3. Gift from anyone (relative or not) during the marriage is exempt

This means Rs.5 lakhs worth Gold, received from a friend is taxable. Suppose, the friend gave Gold on the occasion of your marriage, it is exempt from tax. (How to prove that it is given on the occasion of the wedding? Should your friend enclose the bill along with the ornament? If not, how will the department prove otherwise, if you lie that the Gold is received on the wedding day? Can they cross examine? meaningless isn’t it). Maybe the general understanding is that there can’t be a friend on earth, who can handout such an expensive present.

Gold ETFs

Gold Funds are traded in Stock Exchanges. The Capital Gain from the sale of ETFs is taxable.

Sovereign Gold Bonds

Some pointers

  • Gain from Bonds at maturity (after 8 years) is exempt from tax
  • Interest (the Scheme pays abysmal interest till holding) is fully taxable
  • Capital Gain on sale of bonds in Stock Exchange or early redemption before the maturity is taxable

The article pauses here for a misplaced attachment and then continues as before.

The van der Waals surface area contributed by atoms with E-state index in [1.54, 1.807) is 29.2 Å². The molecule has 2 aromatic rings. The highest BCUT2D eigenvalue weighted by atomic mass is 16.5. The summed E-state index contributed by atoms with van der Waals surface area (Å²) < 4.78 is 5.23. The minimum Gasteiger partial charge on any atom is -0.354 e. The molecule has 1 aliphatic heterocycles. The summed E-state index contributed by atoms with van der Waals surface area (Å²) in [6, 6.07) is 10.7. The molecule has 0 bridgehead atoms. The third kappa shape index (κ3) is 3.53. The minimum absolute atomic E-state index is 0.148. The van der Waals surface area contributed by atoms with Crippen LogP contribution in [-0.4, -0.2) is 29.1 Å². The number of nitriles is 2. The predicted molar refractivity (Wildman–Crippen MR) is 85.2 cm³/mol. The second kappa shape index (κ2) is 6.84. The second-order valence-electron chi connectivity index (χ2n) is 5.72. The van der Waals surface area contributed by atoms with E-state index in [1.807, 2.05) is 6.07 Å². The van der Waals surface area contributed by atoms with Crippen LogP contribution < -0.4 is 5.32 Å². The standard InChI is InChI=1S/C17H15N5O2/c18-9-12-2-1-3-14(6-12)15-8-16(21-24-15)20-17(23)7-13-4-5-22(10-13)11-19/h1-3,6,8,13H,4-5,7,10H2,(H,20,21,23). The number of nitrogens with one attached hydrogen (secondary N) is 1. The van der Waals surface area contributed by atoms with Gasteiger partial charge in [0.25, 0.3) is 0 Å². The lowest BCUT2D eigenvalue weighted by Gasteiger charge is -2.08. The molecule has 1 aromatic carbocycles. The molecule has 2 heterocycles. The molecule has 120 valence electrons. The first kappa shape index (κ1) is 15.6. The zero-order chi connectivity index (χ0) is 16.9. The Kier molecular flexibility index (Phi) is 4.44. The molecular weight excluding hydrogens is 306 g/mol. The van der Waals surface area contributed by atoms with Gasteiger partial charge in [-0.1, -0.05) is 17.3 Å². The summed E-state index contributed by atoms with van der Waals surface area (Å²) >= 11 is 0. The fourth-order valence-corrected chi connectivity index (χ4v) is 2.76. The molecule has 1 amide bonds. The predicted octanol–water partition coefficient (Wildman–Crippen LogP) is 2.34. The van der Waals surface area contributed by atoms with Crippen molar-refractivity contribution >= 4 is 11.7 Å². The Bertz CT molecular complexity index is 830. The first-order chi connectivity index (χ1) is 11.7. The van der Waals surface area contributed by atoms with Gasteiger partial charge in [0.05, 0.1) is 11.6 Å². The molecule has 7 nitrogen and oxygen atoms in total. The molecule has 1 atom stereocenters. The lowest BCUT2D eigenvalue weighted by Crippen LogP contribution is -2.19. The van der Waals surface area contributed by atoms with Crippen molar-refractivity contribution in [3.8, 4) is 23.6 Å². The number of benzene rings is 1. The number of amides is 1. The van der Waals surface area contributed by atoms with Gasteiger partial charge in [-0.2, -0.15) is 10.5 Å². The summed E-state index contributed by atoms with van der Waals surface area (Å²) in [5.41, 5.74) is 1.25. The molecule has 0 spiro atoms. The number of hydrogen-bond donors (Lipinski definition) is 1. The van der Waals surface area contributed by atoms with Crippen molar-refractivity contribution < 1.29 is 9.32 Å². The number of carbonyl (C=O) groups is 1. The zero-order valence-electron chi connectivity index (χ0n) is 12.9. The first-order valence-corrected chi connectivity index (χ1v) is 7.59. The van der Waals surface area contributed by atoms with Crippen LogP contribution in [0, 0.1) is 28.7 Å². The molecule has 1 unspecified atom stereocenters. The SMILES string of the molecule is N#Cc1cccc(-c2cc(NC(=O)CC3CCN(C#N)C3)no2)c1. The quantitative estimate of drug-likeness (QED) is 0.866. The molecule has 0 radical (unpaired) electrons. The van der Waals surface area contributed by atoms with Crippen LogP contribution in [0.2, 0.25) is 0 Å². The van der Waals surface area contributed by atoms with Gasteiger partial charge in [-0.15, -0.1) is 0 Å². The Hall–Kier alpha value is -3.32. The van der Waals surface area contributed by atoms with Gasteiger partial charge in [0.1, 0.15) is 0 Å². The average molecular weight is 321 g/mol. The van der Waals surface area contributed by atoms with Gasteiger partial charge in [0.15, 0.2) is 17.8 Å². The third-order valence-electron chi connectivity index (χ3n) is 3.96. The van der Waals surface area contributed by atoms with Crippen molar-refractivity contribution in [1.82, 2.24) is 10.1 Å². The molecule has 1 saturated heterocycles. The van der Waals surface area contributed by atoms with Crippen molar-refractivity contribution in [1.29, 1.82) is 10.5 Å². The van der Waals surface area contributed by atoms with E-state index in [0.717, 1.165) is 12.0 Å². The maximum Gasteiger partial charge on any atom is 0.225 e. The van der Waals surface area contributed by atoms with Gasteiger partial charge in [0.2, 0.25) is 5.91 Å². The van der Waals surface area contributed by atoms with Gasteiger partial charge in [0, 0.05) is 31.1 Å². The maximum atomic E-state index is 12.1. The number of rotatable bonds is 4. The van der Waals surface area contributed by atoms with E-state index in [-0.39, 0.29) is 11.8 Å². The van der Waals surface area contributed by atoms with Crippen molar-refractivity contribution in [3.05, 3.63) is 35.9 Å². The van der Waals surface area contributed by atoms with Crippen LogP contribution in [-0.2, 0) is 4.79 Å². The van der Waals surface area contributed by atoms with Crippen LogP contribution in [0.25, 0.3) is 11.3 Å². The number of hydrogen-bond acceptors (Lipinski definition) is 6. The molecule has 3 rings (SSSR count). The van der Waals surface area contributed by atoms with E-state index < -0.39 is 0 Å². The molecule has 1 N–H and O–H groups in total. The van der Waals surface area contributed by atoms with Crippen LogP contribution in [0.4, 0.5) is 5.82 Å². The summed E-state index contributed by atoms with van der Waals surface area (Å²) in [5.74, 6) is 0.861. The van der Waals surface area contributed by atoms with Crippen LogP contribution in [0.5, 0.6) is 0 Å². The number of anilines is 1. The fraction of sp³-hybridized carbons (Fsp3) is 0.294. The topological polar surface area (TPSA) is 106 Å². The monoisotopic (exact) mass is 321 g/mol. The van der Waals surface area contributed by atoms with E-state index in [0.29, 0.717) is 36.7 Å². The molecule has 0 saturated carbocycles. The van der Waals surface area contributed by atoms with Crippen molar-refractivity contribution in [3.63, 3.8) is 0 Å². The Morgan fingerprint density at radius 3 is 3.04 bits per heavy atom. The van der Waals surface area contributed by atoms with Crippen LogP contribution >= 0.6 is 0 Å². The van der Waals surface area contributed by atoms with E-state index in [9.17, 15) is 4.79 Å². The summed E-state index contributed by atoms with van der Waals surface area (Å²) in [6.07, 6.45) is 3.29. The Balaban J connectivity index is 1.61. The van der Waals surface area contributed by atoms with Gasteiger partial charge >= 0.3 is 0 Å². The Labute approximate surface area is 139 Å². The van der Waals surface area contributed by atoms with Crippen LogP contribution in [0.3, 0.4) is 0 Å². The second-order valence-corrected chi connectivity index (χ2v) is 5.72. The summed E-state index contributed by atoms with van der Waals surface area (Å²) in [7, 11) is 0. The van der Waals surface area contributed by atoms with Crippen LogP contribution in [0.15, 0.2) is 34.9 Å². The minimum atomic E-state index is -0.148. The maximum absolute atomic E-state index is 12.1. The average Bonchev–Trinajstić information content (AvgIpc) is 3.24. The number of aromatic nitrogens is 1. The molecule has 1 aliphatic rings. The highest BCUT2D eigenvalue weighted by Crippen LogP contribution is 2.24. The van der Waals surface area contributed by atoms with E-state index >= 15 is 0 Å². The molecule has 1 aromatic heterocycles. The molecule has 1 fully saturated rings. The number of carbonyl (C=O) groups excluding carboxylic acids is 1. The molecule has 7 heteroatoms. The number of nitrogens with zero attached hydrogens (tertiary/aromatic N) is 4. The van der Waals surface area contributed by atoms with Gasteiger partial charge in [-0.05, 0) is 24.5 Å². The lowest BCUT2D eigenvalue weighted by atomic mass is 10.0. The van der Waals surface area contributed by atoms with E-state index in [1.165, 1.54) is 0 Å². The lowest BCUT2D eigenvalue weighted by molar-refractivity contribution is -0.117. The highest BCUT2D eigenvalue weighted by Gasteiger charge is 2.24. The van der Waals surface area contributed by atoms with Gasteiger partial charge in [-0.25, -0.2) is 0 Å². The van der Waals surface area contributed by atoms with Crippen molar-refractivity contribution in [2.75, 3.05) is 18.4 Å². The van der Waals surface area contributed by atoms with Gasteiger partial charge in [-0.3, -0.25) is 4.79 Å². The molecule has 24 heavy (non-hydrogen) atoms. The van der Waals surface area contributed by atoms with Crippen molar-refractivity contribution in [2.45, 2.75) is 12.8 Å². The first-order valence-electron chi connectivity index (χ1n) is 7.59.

Oops! How many variations of Gold? Gold bar, Gold Biscuits, Gold Ornaments & Jewellery, Less-Paper Gold (ETFs, Bonds), Paper-Less Gold (Digital), intangible gold, intangible gold!! How to remember the taxation of all these variants?

Golden Rule – Tax on Sale of Gold

Simple. Except for a sale of Sovereign Bond at maturity, the sale of all other variations of Gold attracts Capital Gain Tax.  Holding the Gold for over 36 months? Say Long Term Capital Gain Tax. Short-term capital gain tax if it is held for less than 36 months.

The longer you hold, the lower the taxes (20% with indexation); the shorter you hold, the higher the taxes (30% or slab rates, no indexation benefit, please). Plus, surcharge, Cess, as applicable.

The golden rule is to keep the documents related to the purchase of gold (as safely as the gold!) and lessen the worries while holding or selling them!

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About B E Kumar Prasad

B E Kumar Prasad
He is a Practicing Chartered Accountant in Bengaluru, India. He has 25+ years of experience in income tax, business setup, and NRI matters. He is also an Insolvency Professional and Registered Valuer (F&SA).Prasad welcomes your comments and questions. Please email him at [email protected]

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10 months ago

Good one…really simplified… 🙂